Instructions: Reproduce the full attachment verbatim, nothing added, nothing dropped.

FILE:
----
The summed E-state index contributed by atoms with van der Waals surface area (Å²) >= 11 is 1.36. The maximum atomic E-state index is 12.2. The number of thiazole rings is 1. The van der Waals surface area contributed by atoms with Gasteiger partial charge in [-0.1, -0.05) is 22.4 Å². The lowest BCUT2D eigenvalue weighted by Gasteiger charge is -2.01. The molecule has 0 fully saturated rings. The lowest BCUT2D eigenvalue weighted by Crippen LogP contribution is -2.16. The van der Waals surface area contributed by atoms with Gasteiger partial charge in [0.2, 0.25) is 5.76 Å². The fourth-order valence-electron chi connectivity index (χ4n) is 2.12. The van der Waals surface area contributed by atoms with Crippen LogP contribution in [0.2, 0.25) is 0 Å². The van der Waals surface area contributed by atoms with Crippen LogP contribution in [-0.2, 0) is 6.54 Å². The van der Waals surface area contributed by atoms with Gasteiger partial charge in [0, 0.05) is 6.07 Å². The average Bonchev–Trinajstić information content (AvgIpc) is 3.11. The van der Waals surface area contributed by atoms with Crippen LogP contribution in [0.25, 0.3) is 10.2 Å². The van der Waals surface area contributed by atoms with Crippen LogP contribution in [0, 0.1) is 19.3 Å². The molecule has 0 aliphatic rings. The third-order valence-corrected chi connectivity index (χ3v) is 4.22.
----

The summed E-state index contributed by atoms with van der Waals surface area (Å²) >= 11 is 1.36. The maximum atomic E-state index is 12.2. The number of thiazole rings is 1. The van der Waals surface area contributed by atoms with Gasteiger partial charge in [-0.1, -0.05) is 22.4 Å². The lowest BCUT2D eigenvalue weighted by Gasteiger charge is -2.01. The molecule has 0 fully saturated rings. The lowest BCUT2D eigenvalue weighted by Crippen LogP contribution is -2.16. The van der Waals surface area contributed by atoms with Gasteiger partial charge in [0.2, 0.25) is 5.76 Å². The fourth-order valence-electron chi connectivity index (χ4n) is 2.12. The van der Waals surface area contributed by atoms with Crippen LogP contribution in [0.2, 0.25) is 0 Å². The van der Waals surface area contributed by atoms with Crippen LogP contribution in [-0.2, 0) is 6.54 Å². The van der Waals surface area contributed by atoms with Gasteiger partial charge in [0, 0.05) is 6.07 Å². The average Bonchev–Trinajstić information content (AvgIpc) is 3.11. The van der Waals surface area contributed by atoms with Crippen LogP contribution in [0.25, 0.3) is 10.2 Å². The van der Waals surface area contributed by atoms with Crippen LogP contribution in [0, 0.1) is 19.3 Å². The molecule has 0 aliphatic rings. The third-order valence-corrected chi connectivity index (χ3v) is 4.22.